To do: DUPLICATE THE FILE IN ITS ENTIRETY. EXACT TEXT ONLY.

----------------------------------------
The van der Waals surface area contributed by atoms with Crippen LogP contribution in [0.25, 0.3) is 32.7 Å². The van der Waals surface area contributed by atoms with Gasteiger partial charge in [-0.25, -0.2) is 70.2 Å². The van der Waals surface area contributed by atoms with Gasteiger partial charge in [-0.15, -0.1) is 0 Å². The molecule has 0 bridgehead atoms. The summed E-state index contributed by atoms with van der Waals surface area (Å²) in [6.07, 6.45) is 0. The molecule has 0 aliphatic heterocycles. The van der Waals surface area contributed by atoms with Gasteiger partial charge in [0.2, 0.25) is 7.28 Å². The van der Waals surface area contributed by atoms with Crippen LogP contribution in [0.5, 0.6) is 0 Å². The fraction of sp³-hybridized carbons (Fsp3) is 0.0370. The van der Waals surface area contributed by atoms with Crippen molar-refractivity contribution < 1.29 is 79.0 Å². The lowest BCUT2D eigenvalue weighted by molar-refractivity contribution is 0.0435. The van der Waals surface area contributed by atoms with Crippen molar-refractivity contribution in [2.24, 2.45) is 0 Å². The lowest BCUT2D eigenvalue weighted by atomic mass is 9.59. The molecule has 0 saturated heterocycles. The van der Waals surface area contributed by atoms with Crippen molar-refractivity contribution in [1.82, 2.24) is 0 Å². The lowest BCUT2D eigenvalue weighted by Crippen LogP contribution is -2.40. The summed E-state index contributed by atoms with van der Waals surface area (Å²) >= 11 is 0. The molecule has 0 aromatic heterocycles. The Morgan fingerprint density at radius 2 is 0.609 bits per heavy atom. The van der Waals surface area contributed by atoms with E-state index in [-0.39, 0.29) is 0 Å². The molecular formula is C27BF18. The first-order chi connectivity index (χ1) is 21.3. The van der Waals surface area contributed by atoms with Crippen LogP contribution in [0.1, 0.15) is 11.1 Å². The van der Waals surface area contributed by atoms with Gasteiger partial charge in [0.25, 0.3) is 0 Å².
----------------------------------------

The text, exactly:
The van der Waals surface area contributed by atoms with Crippen LogP contribution in [0.25, 0.3) is 32.7 Å². The van der Waals surface area contributed by atoms with Gasteiger partial charge in [-0.25, -0.2) is 70.2 Å². The van der Waals surface area contributed by atoms with Gasteiger partial charge in [-0.15, -0.1) is 0 Å². The molecule has 0 bridgehead atoms. The summed E-state index contributed by atoms with van der Waals surface area (Å²) in [6.07, 6.45) is 0. The molecule has 0 aliphatic heterocycles. The van der Waals surface area contributed by atoms with Gasteiger partial charge in [0.2, 0.25) is 7.28 Å². The van der Waals surface area contributed by atoms with Crippen LogP contribution in [0.5, 0.6) is 0 Å². The fraction of sp³-hybridized carbons (Fsp3) is 0.0370. The van der Waals surface area contributed by atoms with Crippen molar-refractivity contribution < 1.29 is 79.0 Å². The lowest BCUT2D eigenvalue weighted by molar-refractivity contribution is 0.0435. The van der Waals surface area contributed by atoms with Crippen molar-refractivity contribution in [2.24, 2.45) is 0 Å². The lowest BCUT2D eigenvalue weighted by atomic mass is 9.59. The molecule has 0 saturated heterocycles. The van der Waals surface area contributed by atoms with Crippen molar-refractivity contribution in [1.82, 2.24) is 0 Å². The lowest BCUT2D eigenvalue weighted by Crippen LogP contribution is -2.40. The summed E-state index contributed by atoms with van der Waals surface area (Å²) >= 11 is 0. The molecule has 0 aromatic heterocycles. The Morgan fingerprint density at radius 2 is 0.609 bits per heavy atom. The van der Waals surface area contributed by atoms with E-state index in [-0.39, 0.29) is 0 Å². The molecular formula is C27BF18. The first-order chi connectivity index (χ1) is 21.3. The van der Waals surface area contributed by atoms with Crippen LogP contribution in [0.1, 0.15) is 11.1 Å². The van der Waals surface area contributed by atoms with Gasteiger partial charge in [0.25, 0.3) is 0 Å².